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rooks' nests

A Study of Trees

Wednesday, 2nd April 2003, West Yorkshire

Tree, after Constable
'Study of Trees', my sketch , after Constable.

'I have seen him admire a tree with an ecstasy of delight like that with which he would catch up a beautiful child in his arms.'

C E Leslie on Constable

There are plenty of the better known paintings in the current exhibition, Constable, A breath of fresh air, at the Millennium Galleries, Sheffield, but it's this informal sketch, A Study of Trees with a Figure Beside Them, c. 1821, that I decide to look at in more detail by making a postcard-sized pencil and watercolour sketch (above) from the oil on paper original which is closer to A4 size. By the way, those wobbly margins are the torn edges of the original sheet of paper - thankfully not covered by a mount - that Constable used.

It's been said that John Constable (1776-1837) was ahead of his time in his paintings even though his view of the countryside was conservative. The Leaping Horse caused something of a sensation when exhibited in Paris. Constable was delighted but said that he had no desire to visit Paris to capitalise on his success.

This Study of Trees reminds me of the work of some of the post-impressionists. There's a touch of Van Gogh in it's mood (in Van Gogh's version the trees might be bending in weariness at the end of a long day of toil), of Cezanne in the emphasis on structure around the roots but most of all it reminds me of the kind of folksy rural pieces that Gaughin painted in Brittany.

The impressionists were inspired in their compositions by Japanese prints that became available at that time in France. This diagonal composition has a Japanese feel to it. I feel that there's a graphic quality in the treatment of space: as if space has become a design element in the painting; it doesn't look as if Constable was going out of his way to create an illusion of space. Was Constable familiar with Oriental art? Chinoiserie was in fashion, England was already on its way to becoming a nation of tea drinkers, so I suppose that it's a possibility.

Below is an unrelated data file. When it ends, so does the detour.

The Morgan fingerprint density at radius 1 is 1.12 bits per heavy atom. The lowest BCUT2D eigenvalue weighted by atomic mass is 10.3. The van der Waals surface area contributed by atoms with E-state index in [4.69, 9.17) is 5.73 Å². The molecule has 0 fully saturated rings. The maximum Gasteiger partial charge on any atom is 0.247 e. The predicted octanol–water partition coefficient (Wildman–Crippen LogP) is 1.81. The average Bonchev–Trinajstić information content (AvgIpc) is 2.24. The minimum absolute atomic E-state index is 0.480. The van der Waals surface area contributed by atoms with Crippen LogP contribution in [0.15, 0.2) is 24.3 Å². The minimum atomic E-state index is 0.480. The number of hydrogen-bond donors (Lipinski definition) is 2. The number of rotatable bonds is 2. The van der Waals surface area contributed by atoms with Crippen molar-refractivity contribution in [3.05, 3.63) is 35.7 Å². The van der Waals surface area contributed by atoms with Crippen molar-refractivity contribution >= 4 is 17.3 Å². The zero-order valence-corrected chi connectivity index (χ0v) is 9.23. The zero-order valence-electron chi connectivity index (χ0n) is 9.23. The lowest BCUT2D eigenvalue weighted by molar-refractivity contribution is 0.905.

'The Sun is God'

Looking around the exhibition there isn't the 'wow' factor that you'd get with a Turner show. I don't think that Constable intended to overawe the viewer by evoking the sublime as Turner did. But this painting tackles in a gentle way what Turner would have achieved in a wide-screen cinematic fashion: the light source lies within the painting. The low sun is hidden by the central tree, as you can tell by following back the radiating shadows of the trees and the woman.

Perhaps this is a variation on Turner's reported last words; 'The Sun is God'. To judge by the intensity with which the more down-to-earth Constable observed trees and recreated them on canvas, their presence in the landscape verged on the numinous.

The Figure Beside Them

It's typical that Constable should have included the figure. With my interest in the natural world I'd probably have considered the passing woman a distraction from this little corner of wilderness and I'd have painted the track after she'd gone! She's not just there to balance the composition with colour and interest; Constable depicted a real working landscape in his paintings that would have been incomplete without the presence of the rural workers who created it. next page

Richard Bell